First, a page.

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Wednesday, 20 October 2010
Page: 968


Mr SECKER (4:24 PM) —I note at the outset that the Minister for Sustainability, Environment, Water, Population and Communities and the Parliamentary Secretary for Climate Change and Energy Efficiency are asking for bipartisanship from our side of politics on the basis that the Labor Party have always been bipartisan on this issue. I recollect otherwise. In fact, I asked the Parliamentary Library to find out how the vote went on the original legislation. On 14 August 2007, when the Labor Party were in opposition, when it came to the vote on the question ‘That the words proposed to be omitted stand part of the question’—in other words, that the wording of the motion goes back to its original form—the Labor Party voted in the negative. There were 73 ayes and 52 noes. Interestingly enough, the current environment minister was absent from that vote, so he may have been a bit lucky on that occasion. But I think it is a bit disingenuous of the government to now ask for total bipartisanship and understanding from us when they did not do the same for us in the first place. So let us first get out of the way the fallacy that Labor have been bipartisan on this issue.

I come from South Australia, and I have always known that there is a need for a sustainable river system. In fact, probably before the minister was born we in South Australia started doing the work to make the river system more efficient. When man landed on the moon, we in South Australia were putting pipes in so that we would not rely on channels. We started this over 40 years ago. In South Australia we have become world leaders in water use efficiency—our efficiency is up to 98 or 99 per cent, which is world-class standard—and we have achieved that because we have worked on it for over 40 years. We realised long before anyone else in Australia that we needed to replumb the system, so that is what we did. One of my New South Wales colleagues was actually quite shocked that under the plan we in South Australia have been treated exactly the same as the other states—that is, we face a 26 to 37 per cent cut depending on whether we are required to return 3,000 or 4,000 gigalitres to the system, according to the basin plan report. I will come back to that figure later.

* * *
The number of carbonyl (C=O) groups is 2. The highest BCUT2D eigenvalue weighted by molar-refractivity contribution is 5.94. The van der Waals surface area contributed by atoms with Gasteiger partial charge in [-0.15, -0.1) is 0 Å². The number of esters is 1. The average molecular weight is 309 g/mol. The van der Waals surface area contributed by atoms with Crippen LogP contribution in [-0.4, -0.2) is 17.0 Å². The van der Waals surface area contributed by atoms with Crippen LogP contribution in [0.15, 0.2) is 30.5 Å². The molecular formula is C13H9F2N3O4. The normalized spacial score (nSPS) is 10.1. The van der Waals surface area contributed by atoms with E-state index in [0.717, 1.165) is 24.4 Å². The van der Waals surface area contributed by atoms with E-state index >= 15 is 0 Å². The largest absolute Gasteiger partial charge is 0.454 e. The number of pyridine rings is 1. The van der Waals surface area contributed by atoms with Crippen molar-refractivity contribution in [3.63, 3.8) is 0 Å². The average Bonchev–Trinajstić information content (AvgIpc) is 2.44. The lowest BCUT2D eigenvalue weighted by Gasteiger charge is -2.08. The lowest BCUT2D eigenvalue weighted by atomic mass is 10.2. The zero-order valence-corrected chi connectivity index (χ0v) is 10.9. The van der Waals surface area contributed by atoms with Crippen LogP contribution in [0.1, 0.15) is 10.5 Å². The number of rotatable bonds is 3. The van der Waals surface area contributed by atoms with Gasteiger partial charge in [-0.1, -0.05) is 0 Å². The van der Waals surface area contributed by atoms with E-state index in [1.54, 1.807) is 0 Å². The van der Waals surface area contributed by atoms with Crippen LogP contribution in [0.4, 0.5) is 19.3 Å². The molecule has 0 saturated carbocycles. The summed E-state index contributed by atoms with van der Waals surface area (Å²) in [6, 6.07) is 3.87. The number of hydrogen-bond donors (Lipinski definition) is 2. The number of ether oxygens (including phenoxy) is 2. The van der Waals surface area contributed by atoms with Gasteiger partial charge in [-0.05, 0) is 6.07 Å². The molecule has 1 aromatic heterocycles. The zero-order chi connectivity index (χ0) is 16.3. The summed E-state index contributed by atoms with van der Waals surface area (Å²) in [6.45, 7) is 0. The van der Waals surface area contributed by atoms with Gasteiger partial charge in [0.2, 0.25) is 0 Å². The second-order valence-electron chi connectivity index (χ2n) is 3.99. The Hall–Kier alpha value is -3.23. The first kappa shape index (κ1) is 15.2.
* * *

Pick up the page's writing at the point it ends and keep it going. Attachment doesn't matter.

In South Australia, we certainly recognise that requirement, but in being treated the same as the other states we think we have been treated unfairly. It is not just me who thinks we are being treated unfairly; the Labor member for Makin in a speech to parliament yesterday said exactly the same thing. I refer members to that speech, because I think it was quite measured and sensible. The Labor Premier of South Australia also believes we have been treated unfairly, as does Senator Nick Xenophon. I think that is a legitimate argument, because we in South Australia will have no more capacity to replumb to get those cuts. We have already done it, Minister, so we have not got that capacity, and we have not been rewarded for the more than 40 years of good work we have done in our state. I accept that we do need a sustainable river system, but under the Howard plan we purposely allocated twice as much for infrastructure as we did for buybacks, and it seems to me that the lazy politician’s answer of ‘Just buy back; spend the money’ is what the previous government did during their term. I hope they change their mind on this, because that is not the only answer. You will not have a balance if you do not spend twice as much money on infrastructure as you do on buybacks so that we can use our water better to get more crop per drop. We need a greater focus on replumbing the system.